As this week’s New Yorker points out, we all owe a debt of gratitude to Simon Kuznets, a relatively obscure number-cruncher who invented the gross domestic product, along with many of the other accounting tools we still use to understand the national economy.
Kuznets also is known for a hypothesis about economic inequality—that, as an economy industrialized, inequality would first rise (as the benefits of industrialization benefited a relative handful), and then fall (as more workers joined high-productivity sectors of the economy).
This hypothesis did a pretty good job of describing inequality patterns in the US from the early part of the century through the late 1970s. A new paper by Thomas Piketty and Emmanuel Saez shows that the share of income commanded by the top decile peaked in the 1930s at about 46 percent, then fell to about a 33 percent by the late 1940s, where it remained for nearly 3 decades.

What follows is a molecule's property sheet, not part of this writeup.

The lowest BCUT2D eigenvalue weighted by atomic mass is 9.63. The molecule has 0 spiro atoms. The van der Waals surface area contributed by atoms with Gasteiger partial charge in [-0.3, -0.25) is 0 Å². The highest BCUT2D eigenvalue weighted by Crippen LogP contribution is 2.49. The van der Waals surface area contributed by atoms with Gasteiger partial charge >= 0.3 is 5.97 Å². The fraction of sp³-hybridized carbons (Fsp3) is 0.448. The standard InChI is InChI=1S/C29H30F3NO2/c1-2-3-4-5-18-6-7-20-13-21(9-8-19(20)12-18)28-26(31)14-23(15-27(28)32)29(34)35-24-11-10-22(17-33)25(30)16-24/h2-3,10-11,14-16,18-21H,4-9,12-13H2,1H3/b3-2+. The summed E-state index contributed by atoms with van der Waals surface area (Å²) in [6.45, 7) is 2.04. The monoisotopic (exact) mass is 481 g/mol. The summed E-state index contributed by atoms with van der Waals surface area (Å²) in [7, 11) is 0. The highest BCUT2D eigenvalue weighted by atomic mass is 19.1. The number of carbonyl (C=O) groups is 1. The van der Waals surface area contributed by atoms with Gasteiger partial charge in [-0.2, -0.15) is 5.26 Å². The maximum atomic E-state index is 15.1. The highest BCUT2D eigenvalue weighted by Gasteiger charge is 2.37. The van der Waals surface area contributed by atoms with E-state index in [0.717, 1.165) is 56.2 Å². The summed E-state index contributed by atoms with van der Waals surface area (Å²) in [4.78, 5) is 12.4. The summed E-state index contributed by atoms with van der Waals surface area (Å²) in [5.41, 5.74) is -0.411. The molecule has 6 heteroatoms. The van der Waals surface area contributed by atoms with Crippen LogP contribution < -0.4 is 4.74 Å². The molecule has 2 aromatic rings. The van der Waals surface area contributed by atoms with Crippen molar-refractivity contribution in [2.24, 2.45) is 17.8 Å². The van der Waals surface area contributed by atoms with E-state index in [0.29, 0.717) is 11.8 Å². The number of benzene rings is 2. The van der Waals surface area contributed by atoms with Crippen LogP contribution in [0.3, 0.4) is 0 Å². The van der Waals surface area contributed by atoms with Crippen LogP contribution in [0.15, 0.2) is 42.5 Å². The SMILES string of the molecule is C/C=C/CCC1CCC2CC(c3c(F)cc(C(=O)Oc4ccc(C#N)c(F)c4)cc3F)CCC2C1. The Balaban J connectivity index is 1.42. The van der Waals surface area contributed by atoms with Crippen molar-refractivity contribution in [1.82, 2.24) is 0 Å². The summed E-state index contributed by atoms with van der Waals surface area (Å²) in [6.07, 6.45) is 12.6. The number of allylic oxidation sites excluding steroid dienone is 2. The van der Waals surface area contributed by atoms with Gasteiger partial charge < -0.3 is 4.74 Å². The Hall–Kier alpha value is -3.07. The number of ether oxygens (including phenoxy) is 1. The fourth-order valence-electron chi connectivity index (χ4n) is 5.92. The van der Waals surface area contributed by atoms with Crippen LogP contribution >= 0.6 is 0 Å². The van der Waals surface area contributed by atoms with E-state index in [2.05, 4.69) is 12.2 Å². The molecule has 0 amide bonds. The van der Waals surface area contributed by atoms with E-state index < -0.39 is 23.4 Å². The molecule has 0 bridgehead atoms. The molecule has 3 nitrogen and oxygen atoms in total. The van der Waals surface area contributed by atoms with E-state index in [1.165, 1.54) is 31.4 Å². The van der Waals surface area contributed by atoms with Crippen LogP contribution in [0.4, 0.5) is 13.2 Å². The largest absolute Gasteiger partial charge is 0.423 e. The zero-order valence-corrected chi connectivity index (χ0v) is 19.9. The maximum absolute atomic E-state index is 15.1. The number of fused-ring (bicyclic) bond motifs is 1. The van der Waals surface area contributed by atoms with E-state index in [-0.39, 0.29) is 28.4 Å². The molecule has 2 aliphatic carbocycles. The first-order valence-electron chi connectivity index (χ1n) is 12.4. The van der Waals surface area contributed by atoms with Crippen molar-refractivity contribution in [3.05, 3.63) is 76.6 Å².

But income inequality began rising steadily in the late 1970s, and is now at levels not seen since the beginning of World War II.
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The Northwest is no exception to this trend – the top quintile of Northwest households gained more than $30,000 in annual income during the 1990s, while the middle and lower deciles saw their incomes stagnate.
What’s not clear is the root cause of widening inequality. Explanations range from an inequitable tax structure, to globalization holding down wages on the lower end, to an increasingly “winner-takes-all” economy. But perhaps we’re going through another round of fundamental economic change, similar to the early phase of industrialization described by Kuznets.